Once a project goes through development and is given the green light, a Court TV in-house executive producer is assigned to the project. “We work with a wide range of producers from independent producers, who operate more as suppliers of large amounts of programming to the cable network, to the individual documentary producer, who is used to having a lot of autonomy,” Kirby says. “But we are a commercial network. If we go to an independent producer, or they come to us, and we really like their idea and want to work with them, they have to understand that, while we are interested in working with them because of their different and original vision of the material and the uniqueness of the subject, at the end of the day we have final cut—which is true of any network. So we try to give producers as much autonomy as makes sense for a particular project, but we do also supervise them fairly closely as they’re producing their show.”
For Hersh, “While we love to have many voices on the network, we’re not the IFC or the Sundance Channel. We are a network that makes its money from doing documentaries. So our programs have to have some consistency to them. They need to be done in six acts, and they need to have commercial breaks. It’s a television show, and it has to be formatted like one.
“That’s where the filmmaker and our executive producers work together,” he adds. “I think very often there’s always good creative tension back and forth, especially with someone who is passionate about a subject. Even when sparks fly I think we’re pretty happy because most of the time people walk away pleased with the process. We walk away feeling as if we made a great television show and the producers walk away feeling that we let them make a film that really resembled the vision they had walking into the process.”
The vision that documentary filmmakers and Court TV executives and producers present to the viewing audience is distinguished by the careful balancing act that keeps a film about a gruesome crime from becoming a voyeuristic cheap thrill. “Every show that we do that involves gruesome or explicit crime scene photographs is looked at on a case-by-case basis to see how far we want to go in showing this material to the public. It is a very fine line,” Kirby explains. “We care quite a bit about how we present that material in the most respectful manner to the victims, but that allows people to understand just how gruesome these crimes were. A lot of what we do is walk that line hand-in-hand with the producers. I think context is key.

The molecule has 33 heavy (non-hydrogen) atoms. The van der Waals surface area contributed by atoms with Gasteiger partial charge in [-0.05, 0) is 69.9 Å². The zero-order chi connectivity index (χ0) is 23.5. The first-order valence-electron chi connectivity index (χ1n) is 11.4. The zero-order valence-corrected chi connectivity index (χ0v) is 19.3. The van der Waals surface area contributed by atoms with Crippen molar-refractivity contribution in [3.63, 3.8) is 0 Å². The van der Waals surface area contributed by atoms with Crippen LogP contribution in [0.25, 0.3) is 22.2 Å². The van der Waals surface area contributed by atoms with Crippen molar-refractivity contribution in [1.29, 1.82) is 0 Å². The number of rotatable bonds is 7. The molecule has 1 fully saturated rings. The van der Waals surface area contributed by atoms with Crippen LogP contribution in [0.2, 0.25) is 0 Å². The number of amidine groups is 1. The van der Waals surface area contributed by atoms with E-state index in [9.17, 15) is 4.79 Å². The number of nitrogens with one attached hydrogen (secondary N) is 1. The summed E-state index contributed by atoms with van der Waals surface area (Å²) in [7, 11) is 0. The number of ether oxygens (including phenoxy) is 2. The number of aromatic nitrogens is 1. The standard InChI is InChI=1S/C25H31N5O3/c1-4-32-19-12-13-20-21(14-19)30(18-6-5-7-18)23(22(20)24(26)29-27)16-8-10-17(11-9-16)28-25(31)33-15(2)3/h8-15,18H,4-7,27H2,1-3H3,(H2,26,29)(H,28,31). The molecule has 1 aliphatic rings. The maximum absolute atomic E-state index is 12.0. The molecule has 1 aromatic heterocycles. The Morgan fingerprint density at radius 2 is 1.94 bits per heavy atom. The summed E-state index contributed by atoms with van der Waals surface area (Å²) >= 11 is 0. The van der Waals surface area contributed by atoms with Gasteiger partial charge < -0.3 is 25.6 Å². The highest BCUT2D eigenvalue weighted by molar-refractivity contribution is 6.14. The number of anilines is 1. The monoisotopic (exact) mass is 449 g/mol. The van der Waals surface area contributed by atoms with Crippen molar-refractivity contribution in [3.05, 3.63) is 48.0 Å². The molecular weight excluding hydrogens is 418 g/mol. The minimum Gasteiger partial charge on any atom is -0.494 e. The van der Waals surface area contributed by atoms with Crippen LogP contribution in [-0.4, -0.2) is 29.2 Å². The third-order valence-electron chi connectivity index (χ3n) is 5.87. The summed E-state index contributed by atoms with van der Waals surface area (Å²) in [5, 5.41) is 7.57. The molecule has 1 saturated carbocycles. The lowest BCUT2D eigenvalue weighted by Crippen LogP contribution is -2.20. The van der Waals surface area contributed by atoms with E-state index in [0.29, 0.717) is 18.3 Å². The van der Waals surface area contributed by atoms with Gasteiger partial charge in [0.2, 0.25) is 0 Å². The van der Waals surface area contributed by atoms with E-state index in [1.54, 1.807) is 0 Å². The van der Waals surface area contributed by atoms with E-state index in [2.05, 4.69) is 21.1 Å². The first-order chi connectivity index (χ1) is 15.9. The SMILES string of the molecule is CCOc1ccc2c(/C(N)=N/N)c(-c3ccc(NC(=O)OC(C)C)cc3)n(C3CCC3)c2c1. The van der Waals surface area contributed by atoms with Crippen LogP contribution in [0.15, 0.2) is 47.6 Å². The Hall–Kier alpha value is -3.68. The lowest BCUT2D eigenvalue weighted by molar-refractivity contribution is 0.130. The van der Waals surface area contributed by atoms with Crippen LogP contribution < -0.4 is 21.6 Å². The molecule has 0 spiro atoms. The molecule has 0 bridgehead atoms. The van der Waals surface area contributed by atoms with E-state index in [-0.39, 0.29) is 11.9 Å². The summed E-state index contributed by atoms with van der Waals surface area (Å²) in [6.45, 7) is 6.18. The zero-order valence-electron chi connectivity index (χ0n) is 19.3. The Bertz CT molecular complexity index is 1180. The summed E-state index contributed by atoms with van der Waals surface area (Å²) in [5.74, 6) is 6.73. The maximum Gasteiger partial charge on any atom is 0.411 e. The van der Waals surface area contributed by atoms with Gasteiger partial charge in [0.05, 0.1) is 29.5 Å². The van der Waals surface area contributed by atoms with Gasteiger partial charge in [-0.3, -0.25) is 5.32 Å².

“What are people’s expectations when they turn on Court TV,”Kirby asks himself. “They’re going to expect a certain amount of explicitness in the presentation of material regarding a crime, whether it’s in the trial coverage or in our documentaries. We work very hard to provide context and treat the material as carefully as possible. You don’t want to gross viewers out to the point where they don’t want to watch your network. But on the other hand, we’ve found that the audience has a very big appetite for explicit material.”
Hersh concurs with Kirby, adding, “If you look at the networks and the fictional programs that they’re doing, like The Practice, CSI, Law & Order, Family Law, Judging Amy, NYPD Blue--the list goes on and on--they’re all the crime and justice genre. If you look at the percentage and amount of crime and justice programming on A&E, Discovery, TLC and even Lifetime you see that it’s a popular genre.
We’re very lucky, and we feel terrific because this is our niche,” he concludes. “We’re not a science channel that has to make people understand that we also do crime programming. We’re not an arts and entertainment service that feels we need to sneak crime and justice programming in the back door. This is our brand and we feel that, more and more, we’re taking ownership of the genre. It’s a very exciting place to be and it’s a lot of fun for us.”